Revolutionary Pill Promises Relief for Hay Fever Sufferers

by Medindia Content Team on  December 12, 2006 at 12:57 PM Drug News   - G J E 4
Revolutionary Pill Promises Relief for Hay Fever Sufferers
For a million of red- nosed, bleary- eyed Britons, relief from hay fever may soon be a pill away. The release of Grazax, a vaccine pill, designed to prevent allergic reactions like a running nose, itching eyes, sneezing etc. is promised next month.

The vaccine pill contains small amounts of Timothy grass pollen; main allergens in hay fever, and are to be taken daily, eight weeks before hay fever season.

This pill follows the hay fever vaccine injection. This too contains protein derivatives of pollen allergens and is based on immunotherapy too. It promises a respite of 3 years from hay fever after being taken. The drawbacks of the injection vaccine could be serious side effects in one out of 500 cases in addition to the disinclination of many to take monthly jabs. In contrast the pill reports minor side effects like localized swelling under the tongue, where it is placed or mild itching in some persons. The fact that monthly injections can be replaced with popping a pill surely scores for the new vaccine pill.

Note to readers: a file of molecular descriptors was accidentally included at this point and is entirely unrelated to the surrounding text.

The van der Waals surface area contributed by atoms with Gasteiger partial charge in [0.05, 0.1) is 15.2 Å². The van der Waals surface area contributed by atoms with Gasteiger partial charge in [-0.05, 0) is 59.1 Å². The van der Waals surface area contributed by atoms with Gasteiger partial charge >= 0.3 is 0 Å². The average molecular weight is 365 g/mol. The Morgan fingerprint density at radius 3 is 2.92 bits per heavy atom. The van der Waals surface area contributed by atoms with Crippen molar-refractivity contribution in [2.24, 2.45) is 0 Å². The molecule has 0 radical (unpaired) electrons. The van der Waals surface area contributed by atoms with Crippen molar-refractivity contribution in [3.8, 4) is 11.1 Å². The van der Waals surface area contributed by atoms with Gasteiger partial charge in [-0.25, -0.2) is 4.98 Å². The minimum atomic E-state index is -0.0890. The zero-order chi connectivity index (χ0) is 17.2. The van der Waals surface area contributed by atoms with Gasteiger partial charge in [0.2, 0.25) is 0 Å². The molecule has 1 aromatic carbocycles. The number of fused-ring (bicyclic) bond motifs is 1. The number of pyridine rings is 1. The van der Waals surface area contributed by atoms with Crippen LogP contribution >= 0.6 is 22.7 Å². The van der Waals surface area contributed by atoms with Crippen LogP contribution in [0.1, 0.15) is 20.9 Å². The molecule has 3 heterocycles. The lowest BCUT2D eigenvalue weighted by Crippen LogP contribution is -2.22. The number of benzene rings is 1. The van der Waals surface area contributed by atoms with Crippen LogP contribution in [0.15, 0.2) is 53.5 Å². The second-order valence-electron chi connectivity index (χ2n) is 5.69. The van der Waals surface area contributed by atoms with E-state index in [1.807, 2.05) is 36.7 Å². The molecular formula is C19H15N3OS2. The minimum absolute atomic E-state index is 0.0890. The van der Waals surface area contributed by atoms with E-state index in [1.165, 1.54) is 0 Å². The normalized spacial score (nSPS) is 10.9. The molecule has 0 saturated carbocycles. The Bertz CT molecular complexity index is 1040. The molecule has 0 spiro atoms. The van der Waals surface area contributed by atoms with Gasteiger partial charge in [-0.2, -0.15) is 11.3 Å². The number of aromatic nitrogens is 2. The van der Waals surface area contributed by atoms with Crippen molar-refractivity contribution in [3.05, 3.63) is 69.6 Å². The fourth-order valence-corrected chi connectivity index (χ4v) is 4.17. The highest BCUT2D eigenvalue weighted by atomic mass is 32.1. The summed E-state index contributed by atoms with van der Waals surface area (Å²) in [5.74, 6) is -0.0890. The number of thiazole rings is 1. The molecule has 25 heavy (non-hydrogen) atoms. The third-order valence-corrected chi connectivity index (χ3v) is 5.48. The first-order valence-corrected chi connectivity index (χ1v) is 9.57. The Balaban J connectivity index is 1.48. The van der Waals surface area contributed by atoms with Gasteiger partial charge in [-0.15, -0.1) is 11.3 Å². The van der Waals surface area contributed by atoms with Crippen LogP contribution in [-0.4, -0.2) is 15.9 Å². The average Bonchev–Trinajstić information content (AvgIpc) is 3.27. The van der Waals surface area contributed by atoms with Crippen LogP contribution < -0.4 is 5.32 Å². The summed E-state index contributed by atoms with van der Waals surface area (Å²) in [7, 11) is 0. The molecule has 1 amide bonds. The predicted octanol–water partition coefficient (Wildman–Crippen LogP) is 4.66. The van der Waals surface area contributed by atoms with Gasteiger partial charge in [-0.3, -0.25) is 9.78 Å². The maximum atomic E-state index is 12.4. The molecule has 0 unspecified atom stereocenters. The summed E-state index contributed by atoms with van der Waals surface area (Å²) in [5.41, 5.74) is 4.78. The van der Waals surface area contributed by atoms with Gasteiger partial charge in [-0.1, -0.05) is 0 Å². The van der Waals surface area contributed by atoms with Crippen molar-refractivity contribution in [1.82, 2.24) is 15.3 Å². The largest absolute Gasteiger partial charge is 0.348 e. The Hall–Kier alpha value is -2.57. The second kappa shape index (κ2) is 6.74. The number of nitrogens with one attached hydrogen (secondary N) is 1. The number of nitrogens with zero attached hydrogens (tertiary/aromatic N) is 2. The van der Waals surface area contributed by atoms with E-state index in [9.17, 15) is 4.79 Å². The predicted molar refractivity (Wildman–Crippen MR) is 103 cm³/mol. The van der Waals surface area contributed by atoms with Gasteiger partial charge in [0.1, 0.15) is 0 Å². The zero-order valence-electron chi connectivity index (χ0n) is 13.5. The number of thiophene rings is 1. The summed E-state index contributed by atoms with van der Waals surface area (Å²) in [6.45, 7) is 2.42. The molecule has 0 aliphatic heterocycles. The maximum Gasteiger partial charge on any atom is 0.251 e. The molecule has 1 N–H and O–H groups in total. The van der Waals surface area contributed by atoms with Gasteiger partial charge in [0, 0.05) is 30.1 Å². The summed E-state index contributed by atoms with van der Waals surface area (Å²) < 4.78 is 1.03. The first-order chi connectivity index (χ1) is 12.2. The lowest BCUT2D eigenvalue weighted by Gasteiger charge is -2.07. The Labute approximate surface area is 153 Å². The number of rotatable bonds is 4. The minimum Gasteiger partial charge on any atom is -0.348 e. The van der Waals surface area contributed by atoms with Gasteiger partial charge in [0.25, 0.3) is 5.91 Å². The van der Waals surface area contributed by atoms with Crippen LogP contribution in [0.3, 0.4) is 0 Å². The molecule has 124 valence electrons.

Grazax manufactured by Danish company ALK-Albello has been granted approval for sale in 27 countries including UK. Costs of treatment though run high. Hundreds of thousands of pounds an year will be incurred by the national health services when the pill is released for prescription.

Trials conducted in hundreds of miserable hay fever suffers have given dramatic results, bettering even usual treatments of anti-histamines and steroid nasal sprays.

As says Professor Stephen Durham, of Imperial College London, who is investigating the long-term benefits of the drug, "One in four people suffers from hay fever. It can have a severe effect on quality of life; it interferes with sleep, and interferes with work, and children with hay fever can drop a grade at school. I believe about 10 per cent of the hay fever population, potentially a million patients in the UK could benefit from this treatment."

Source: Medindia

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